Whenever executives talk about how their company is really like a big ol’ family, beware. They’re usually not referring to how the company is going to protect you no matter what or love you unconditionally. You know, like healthy families would. The motive is rather more likely to be a unidirectional form of sacrifice: Yours.
Because by invoking the image of the family, the valor of doing whatever it takes naturally follows. You’re not just working long nights or skipping vacation to further the bottom line, no, no, you’re doing this for the family. Such a blunt emotional appeal is only needed if someone is trying to make you forget about your rational self interest.
You don’t have to pretend to be a family to be courteous. Or kind. Or protective. All those values can be expressed even better in principles, policies, and, most importantly, actions.
Besides, don’t you already have a family or group of friends who feel like blood relations? The modern company isn’t a street gang filled with orphans trying to make it in the tough, tough world. Trying to supplant the family you likely already have is just another way to attempt to put the needs of the company above the needs of your actual family. That’s a sick ploy.
The best companies aren’t families. They’re supporters of families. Allies of families. There to provide healthy, fulfilling work environments so when workers shut their laptops at a reasonable hour, they’re the best husbands, wives, parents, siblings, and children they can be.
For example, my wife and I used a case in Highrise to move our oldest daughter from public school to homeschooling. This required maintaining communication with teachers, the school principal, and the Ministry of Education. There were to-dos, documents, and contact information that all needed to be accessible to both my wife and I.
With the help of Highrise, our daughter is now happily advancing in her learning at home.
Besides schooling, we use cases for many other things. These include home maintenance, auto care, accounting, and even birthdays and vacations.”
And here’s another story about how Highrise cases made a messy situation much more manageable…
After a day of coworking recently, I came home and proceeded with the daily routine of getting the baby, prepping dinner, and feeding the animals. As I walked down the stairs to the cat’s dish, I stepped in what could only be described as a puddle. On our carpet. I didn’t think much of it immediately, as perhaps my husband had moved the blanket I passed drying at the foot of the stairs because it had been dripping.
I fed the cat and walked back. Couldn’t miss it. My foot soaked into the carpet again. Hmm. Uh oh. Was it wet around the corner too? Yup. All around the laundry room the carpet was very wet. The reality sank in quickly from there.
The hose for the washing machine had emptied into our laundry room instead of the intended location and soaked through the walls into our carpet in the family room. We would need to move quickly to get everything dried out and recovered before mold set in.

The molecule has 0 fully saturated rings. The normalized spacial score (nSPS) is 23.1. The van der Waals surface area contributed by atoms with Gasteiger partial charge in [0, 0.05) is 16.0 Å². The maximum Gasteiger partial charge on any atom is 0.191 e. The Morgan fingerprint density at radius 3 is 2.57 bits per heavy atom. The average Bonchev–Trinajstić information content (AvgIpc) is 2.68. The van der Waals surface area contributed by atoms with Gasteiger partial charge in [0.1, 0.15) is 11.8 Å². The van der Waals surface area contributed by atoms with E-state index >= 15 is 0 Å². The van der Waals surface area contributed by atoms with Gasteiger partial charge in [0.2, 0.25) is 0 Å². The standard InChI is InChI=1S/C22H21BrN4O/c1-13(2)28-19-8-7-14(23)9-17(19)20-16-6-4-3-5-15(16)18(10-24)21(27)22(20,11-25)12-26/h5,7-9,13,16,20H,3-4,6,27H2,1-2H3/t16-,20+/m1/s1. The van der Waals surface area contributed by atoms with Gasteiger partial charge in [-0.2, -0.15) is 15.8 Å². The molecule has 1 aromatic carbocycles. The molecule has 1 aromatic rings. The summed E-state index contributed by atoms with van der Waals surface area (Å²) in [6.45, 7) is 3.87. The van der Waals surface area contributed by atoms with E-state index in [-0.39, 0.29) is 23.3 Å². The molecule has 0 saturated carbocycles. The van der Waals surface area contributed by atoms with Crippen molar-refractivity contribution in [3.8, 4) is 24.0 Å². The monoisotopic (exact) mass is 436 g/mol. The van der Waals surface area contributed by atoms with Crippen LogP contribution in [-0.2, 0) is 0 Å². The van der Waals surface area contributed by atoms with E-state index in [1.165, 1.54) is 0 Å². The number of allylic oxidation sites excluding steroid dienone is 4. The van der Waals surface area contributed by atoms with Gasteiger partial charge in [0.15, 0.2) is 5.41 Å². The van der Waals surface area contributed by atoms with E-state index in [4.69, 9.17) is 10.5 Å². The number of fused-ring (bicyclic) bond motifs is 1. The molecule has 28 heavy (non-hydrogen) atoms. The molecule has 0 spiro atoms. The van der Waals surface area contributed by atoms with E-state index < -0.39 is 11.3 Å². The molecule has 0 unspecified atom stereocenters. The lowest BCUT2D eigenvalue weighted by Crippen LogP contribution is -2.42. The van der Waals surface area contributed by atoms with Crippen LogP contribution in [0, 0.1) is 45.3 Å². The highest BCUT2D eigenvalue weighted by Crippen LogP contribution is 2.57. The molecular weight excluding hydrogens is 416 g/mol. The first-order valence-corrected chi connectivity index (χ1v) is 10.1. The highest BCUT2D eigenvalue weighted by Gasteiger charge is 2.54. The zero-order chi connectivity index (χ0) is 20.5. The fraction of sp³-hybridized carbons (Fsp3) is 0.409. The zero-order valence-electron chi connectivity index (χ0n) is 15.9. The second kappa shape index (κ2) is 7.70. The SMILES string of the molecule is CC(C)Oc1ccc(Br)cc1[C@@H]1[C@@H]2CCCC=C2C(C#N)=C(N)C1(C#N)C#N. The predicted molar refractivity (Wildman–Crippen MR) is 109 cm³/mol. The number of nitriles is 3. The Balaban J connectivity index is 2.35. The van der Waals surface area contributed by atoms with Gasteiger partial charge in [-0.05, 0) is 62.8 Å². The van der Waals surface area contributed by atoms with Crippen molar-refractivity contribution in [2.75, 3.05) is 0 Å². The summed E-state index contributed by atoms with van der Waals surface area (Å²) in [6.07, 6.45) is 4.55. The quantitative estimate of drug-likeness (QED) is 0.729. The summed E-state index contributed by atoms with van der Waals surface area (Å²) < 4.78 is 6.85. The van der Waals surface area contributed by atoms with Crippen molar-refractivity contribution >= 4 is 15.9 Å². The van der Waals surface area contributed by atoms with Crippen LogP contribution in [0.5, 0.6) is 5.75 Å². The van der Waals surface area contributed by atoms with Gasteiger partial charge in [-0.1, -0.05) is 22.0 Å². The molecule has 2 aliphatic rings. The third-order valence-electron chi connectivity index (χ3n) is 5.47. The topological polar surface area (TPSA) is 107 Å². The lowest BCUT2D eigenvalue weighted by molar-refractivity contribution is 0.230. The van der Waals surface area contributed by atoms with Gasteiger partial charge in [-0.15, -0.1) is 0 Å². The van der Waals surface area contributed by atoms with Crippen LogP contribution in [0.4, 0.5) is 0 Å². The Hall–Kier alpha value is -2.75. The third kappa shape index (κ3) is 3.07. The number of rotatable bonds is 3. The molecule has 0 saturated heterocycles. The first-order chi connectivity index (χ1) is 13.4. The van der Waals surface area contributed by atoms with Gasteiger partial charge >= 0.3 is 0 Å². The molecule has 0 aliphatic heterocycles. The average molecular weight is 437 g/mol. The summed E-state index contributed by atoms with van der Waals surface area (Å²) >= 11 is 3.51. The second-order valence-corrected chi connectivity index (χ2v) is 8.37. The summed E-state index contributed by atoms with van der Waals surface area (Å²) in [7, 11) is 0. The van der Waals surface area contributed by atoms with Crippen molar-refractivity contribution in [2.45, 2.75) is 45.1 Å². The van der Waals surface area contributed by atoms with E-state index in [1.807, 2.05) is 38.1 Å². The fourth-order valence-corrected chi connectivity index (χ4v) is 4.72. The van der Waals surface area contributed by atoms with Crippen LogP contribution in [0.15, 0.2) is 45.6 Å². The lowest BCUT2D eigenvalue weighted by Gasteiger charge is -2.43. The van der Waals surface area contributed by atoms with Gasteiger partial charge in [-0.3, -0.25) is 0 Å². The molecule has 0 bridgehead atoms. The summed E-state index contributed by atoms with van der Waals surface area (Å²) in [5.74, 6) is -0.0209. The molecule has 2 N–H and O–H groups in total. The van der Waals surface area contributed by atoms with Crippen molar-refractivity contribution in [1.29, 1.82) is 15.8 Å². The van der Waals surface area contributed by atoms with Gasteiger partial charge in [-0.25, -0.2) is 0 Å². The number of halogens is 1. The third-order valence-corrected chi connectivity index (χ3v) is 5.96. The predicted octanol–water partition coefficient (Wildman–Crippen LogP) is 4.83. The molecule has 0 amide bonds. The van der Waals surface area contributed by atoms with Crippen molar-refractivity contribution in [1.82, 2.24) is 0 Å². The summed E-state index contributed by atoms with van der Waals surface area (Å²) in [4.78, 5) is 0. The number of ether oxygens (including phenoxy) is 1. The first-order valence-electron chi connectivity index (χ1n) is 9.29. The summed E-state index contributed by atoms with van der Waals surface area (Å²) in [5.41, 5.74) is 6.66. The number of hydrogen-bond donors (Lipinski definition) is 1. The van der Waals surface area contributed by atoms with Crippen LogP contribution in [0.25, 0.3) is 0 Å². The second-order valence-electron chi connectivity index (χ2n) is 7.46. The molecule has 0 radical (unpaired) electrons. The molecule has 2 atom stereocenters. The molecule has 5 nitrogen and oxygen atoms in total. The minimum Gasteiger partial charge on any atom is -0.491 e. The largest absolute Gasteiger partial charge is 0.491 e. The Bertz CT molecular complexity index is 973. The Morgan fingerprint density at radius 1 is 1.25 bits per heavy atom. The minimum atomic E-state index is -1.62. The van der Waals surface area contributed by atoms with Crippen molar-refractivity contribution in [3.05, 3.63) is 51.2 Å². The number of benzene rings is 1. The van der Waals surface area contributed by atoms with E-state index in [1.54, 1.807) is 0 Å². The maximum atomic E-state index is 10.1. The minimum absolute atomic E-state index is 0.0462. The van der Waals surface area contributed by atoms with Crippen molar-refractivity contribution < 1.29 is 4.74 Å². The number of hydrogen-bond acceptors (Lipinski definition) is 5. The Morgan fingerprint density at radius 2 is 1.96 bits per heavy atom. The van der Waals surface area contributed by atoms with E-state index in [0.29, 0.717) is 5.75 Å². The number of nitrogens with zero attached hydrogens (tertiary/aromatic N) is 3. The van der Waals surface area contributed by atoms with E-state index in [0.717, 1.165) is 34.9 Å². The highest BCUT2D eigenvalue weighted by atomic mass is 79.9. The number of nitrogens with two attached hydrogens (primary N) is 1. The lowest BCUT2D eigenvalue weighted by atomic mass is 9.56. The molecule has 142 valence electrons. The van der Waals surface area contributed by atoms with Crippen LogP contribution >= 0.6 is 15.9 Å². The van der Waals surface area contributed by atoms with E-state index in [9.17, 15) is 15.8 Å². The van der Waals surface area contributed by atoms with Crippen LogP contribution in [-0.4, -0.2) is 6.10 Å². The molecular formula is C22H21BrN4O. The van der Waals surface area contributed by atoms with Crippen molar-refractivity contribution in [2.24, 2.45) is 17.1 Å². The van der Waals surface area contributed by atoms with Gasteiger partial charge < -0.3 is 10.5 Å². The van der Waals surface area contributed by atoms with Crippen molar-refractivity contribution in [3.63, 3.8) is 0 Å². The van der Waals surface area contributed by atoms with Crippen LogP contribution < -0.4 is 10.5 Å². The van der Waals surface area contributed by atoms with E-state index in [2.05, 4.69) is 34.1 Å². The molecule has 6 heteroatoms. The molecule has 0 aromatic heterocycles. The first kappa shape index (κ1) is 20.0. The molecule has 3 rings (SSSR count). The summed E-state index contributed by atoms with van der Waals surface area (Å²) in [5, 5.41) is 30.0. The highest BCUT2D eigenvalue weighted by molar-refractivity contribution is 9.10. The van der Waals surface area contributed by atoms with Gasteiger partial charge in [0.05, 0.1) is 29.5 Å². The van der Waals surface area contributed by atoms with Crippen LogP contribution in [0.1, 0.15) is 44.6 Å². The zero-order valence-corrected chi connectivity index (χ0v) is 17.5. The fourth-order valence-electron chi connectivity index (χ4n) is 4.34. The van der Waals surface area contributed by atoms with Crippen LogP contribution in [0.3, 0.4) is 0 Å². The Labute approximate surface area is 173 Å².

But… we’d been through this before with our washing machine. And good thing for us, we also use Highrise cases for important projects at home.
The last time our washing machine caused us trouble, we just bcc’d our Basement case dropbox address to ensure all communication related to vendor quotes and work done, etc ended up in Highrise. Just in case.
The clean up was no fun, but it was so much easier than the previous time. It took just a few seconds to find which contractor to call. In less than a week they had dried everything out, torn out and replaced a foot of drywall and the carpet padding, repainted, and stretched the carpet back in place. Out a bunch of money, and some inconvenience, but very little stress.
Compare that to previous incidents where we’d had service and then needed something again and had to search through our junk drawer and files to find the vendor’s card or the receipt, only to come across nothing and have to start from scratch. You think you’ll remember these details, but when something like this happens across a span of several years, and all you want to do is get everything back up and running, it’s so easy to forget.
Why do some families seem so good at passing down success, while others fail?
Today, dog sleds are a bit of an anachronism — a reminder of travel that was important many years ago. In 1925 a diphtheria outbreak occurred in Nome, Alaska. Diphtheria is a bacterial infection that was an extremely deadly disease for native Alaskan children who had no immunity.
There was an antidote, but the town’s doctor was out of it. And it was winter. The ports were blocked with ice. Planes couldn’t fly.
Their only hope was to fly 300,000 units of the antidote found at a hospital in Anchorage as far as it could go to Nenana, Alaska which was still 674 miles away.
Dog sleds would have to take it the rest of the way.
So 25 riders, or mushers as they’re called, and 150 dogs relayed across the Iditarod Trail for 6 days of brutal weather to keep the outbreak at bay. Several dogs lost their lives on the way.